blu
Basket £ 0.00 0
 
Basket - no items Close
Your basket is currently empty.
A beginner’s guide to Earth Day

Share

A beginner’s guide to Earth Day

Every 22 April since 1970, the global community has gathered together to celebrate Earth Day – an event which demonstrates support for environmental protection. This year, the event is even more high profile as the historic Paris Agreement is due to be signed by more than 120 countries, bringing into force a climate protection treaty to ensure the long-term future of the planet.

How did it all begin?

There were a number of movements starting in the late 1960s but it was a Federal proclamation from US Senator Gaylord Nelson that created the first Earth Day. He had been impressed by how the anti-war movement had mobilised and wanted to do something similar in order to raise awareness of environmental issues. More than 2,000 colleges and universities throughout the United States participated along with 10,000 primary schools. It is thought that 20 million Americans took part in peaceful marches and protests, raising the profile of environmental issues forever.

Why April 22nd?

April 22nd doesn’t have any particular significance in terms of the Earth itself but more to do with term times. The day was conceived as an environmental teach-in and that day slotted in perfectly to the gap between the spring break and the beginning of exams, which meant the student bodies would be free to participate fully. Coincidentally, it’s also the birthday of renowned environmental philosopher and writer John Muir.

What impact did it have?

From its beginnings as an event only marked in the United States, Earth Day went global and the 1990 event featured more than 200 million participants. Today, the organisation has more than 50,000 partners and events running in 196 countries. The increased awareness of environmental issues has resulted in real change with the Earth Day movement credited for a range of legislation including the Endangered Species Act, the Clean Air Act and the Clean Water Act.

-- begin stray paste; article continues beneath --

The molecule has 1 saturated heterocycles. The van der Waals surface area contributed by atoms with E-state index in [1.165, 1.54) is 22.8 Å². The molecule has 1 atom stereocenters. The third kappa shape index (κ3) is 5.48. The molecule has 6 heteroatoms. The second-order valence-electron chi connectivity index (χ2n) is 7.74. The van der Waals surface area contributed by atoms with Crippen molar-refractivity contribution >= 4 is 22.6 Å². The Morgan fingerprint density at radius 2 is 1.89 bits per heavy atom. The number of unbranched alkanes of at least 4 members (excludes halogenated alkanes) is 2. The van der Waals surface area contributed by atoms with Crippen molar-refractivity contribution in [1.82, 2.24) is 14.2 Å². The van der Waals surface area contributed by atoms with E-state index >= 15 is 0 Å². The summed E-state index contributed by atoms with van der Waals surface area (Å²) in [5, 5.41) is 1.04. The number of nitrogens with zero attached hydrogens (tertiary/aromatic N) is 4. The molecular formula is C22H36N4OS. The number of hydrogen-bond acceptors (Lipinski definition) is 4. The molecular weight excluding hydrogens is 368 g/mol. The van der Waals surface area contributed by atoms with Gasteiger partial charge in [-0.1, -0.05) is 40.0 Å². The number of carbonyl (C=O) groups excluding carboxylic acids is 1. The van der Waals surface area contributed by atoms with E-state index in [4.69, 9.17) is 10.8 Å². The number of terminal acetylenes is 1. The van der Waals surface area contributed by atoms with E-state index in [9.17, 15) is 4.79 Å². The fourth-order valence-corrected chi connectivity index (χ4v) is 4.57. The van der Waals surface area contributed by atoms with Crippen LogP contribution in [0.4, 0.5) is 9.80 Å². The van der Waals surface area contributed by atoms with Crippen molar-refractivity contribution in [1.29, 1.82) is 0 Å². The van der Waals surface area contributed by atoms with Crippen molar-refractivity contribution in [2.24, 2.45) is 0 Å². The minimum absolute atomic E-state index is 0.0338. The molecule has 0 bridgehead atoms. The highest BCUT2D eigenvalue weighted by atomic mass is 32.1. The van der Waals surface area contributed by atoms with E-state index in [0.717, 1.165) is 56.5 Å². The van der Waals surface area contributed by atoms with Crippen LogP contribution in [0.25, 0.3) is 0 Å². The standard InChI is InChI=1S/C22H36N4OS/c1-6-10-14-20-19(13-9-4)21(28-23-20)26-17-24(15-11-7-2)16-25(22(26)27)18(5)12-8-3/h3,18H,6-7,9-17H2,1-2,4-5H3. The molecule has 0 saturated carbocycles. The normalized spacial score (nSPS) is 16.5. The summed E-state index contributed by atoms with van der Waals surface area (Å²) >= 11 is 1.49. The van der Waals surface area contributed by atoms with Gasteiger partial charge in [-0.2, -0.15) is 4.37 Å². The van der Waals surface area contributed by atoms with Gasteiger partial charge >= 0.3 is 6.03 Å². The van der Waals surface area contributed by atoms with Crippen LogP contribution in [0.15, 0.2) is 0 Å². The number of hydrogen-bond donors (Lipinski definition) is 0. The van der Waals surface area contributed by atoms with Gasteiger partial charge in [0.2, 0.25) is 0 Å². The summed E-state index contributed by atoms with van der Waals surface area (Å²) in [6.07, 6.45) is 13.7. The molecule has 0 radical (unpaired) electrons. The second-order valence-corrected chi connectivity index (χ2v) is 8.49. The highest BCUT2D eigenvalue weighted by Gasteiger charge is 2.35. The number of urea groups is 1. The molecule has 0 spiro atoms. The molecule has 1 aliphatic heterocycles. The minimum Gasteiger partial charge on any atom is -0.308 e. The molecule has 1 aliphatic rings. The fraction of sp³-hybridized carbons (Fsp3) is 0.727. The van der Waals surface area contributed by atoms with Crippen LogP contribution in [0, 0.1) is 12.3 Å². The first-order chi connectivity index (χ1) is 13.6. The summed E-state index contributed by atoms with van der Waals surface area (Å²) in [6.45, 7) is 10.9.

What happens on the day?

Earth Day 2016 is particularly special as UN Secretary General Ban Ki-moon has invited every world leader to join him in signing the Paris Climate Agreement agreed negotiated last December. This is hugely significant with countries agreeing to attempt to limit the temperature rise to just 2°C.

In addition, there are a huge number of events taking place throughout the world. In St. Kitts and Nevis there are plans to plant a tree for each of the 55,000 citizens. In Sicily, there’s a weekend long festival taking place in Capo D’Orlando which aims to teach people how to live their lives more sustainably. Earth Day will feature a whole range of events including a Community Fayre in Kingsbury where locals purchase homemade crafts, enjoy games and watch informative and educational environmental films.

Even if there are no events close to you, you can still be involved and download information packs from the Earth Day website and find out what you can do to help your local area.

What is the future?

Just as in the 1970s, we face an uncertain environmental future. There is the looming threat of global warming and a need to find ways to be more carbon neutral in order to preserve life on Earth as we know it. In order to meet this challenge, Earth Day will launch their Trees for the Earth campaign which pledges to plant 7.8 million trees over the next 5 years. This should highlight the problems of deforestation with the planet currently losing a staggering 15 billion trees each year. The campaign is just the first of five pledges to celebrate the 50th year of the movement with more to be revealed as the clock ticks down to the milestone.

How you can support Earth Day

As a blu user you can help to protect the environment and prolong the health of our planet. If you’re a former smoker then you’re already doing your bit by helping to reduce the amount of litter caused by the disposal of cigarette butts. Want to do more? You can help the planet that extra bit by recycling your old batteries and the packaging which comes with your blu e-cigs. We do our best to make sure all of our products are environmentally friendly, but by recycling your old bits you can help even more. Let’s help keep the planet green (and blu)!

Are you participating in an Earth Day event? Tell us all about it on Facebook or Twitter.

Most recent